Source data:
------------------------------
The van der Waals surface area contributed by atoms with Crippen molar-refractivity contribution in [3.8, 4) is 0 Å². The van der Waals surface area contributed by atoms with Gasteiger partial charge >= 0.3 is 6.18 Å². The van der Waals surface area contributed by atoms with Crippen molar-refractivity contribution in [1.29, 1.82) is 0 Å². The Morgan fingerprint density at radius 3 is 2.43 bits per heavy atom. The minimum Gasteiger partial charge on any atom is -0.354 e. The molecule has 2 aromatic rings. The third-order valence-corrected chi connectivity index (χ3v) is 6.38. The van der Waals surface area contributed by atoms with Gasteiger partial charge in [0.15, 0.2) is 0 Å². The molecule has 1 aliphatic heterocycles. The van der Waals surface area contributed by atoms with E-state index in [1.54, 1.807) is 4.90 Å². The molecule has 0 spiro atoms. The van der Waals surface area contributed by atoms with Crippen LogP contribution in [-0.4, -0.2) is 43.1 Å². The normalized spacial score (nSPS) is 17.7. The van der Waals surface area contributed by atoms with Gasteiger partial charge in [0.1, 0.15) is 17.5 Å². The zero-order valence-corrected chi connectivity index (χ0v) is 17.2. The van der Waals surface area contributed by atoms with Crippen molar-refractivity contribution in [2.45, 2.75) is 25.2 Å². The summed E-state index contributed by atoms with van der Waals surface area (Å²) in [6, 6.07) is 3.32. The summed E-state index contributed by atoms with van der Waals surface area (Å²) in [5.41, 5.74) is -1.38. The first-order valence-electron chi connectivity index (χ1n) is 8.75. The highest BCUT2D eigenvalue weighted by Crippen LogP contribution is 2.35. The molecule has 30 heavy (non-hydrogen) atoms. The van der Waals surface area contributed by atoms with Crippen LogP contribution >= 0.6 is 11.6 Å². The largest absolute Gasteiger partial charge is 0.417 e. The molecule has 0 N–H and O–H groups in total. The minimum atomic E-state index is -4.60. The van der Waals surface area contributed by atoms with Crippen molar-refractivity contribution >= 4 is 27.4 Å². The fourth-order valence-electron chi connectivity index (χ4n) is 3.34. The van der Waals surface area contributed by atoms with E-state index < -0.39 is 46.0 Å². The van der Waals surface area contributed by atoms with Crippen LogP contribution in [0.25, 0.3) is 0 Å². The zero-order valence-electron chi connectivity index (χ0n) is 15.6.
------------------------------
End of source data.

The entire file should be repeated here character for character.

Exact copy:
The van der Waals surface area contributed by atoms with Crippen molar-refractivity contribution in [3.8, 4) is 0 Å². The van der Waals surface area contributed by atoms with Gasteiger partial charge >= 0.3 is 6.18 Å². The van der Waals surface area contributed by atoms with Crippen molar-refractivity contribution in [1.29, 1.82) is 0 Å². The Morgan fingerprint density at radius 3 is 2.43 bits per heavy atom. The minimum Gasteiger partial charge on any atom is -0.354 e. The molecule has 2 aromatic rings. The third-order valence-corrected chi connectivity index (χ3v) is 6.38. The van der Waals surface area contributed by atoms with Gasteiger partial charge in [0.15, 0.2) is 0 Å². The molecule has 1 aliphatic heterocycles. The van der Waals surface area contributed by atoms with E-state index in [1.54, 1.807) is 4.90 Å². The molecule has 0 spiro atoms. The van der Waals surface area contributed by atoms with Crippen LogP contribution in [-0.4, -0.2) is 43.1 Å². The normalized spacial score (nSPS) is 17.7. The van der Waals surface area contributed by atoms with Gasteiger partial charge in [0.1, 0.15) is 17.5 Å². The zero-order valence-corrected chi connectivity index (χ0v) is 17.2. The van der Waals surface area contributed by atoms with Crippen molar-refractivity contribution in [2.45, 2.75) is 25.2 Å². The summed E-state index contributed by atoms with van der Waals surface area (Å²) in [6, 6.07) is 3.32. The summed E-state index contributed by atoms with van der Waals surface area (Å²) in [5.41, 5.74) is -1.38. The first-order valence-electron chi connectivity index (χ1n) is 8.75. The highest BCUT2D eigenvalue weighted by Crippen LogP contribution is 2.35. The molecule has 30 heavy (non-hydrogen) atoms. The van der Waals surface area contributed by atoms with Crippen LogP contribution >= 0.6 is 11.6 Å². The largest absolute Gasteiger partial charge is 0.417 e. The molecule has 0 N–H and O–H groups in total. The minimum atomic E-state index is -4.60. The van der Waals surface area contributed by atoms with Crippen molar-refractivity contribution >= 4 is 27.4 Å². The fourth-order valence-electron chi connectivity index (χ4n) is 3.34. The van der Waals surface area contributed by atoms with E-state index < -0.39 is 46.0 Å². The van der Waals surface area contributed by atoms with Crippen LogP contribution in [0.25, 0.3) is 0 Å². The zero-order valence-electron chi connectivity index (χ0n) is 15.6.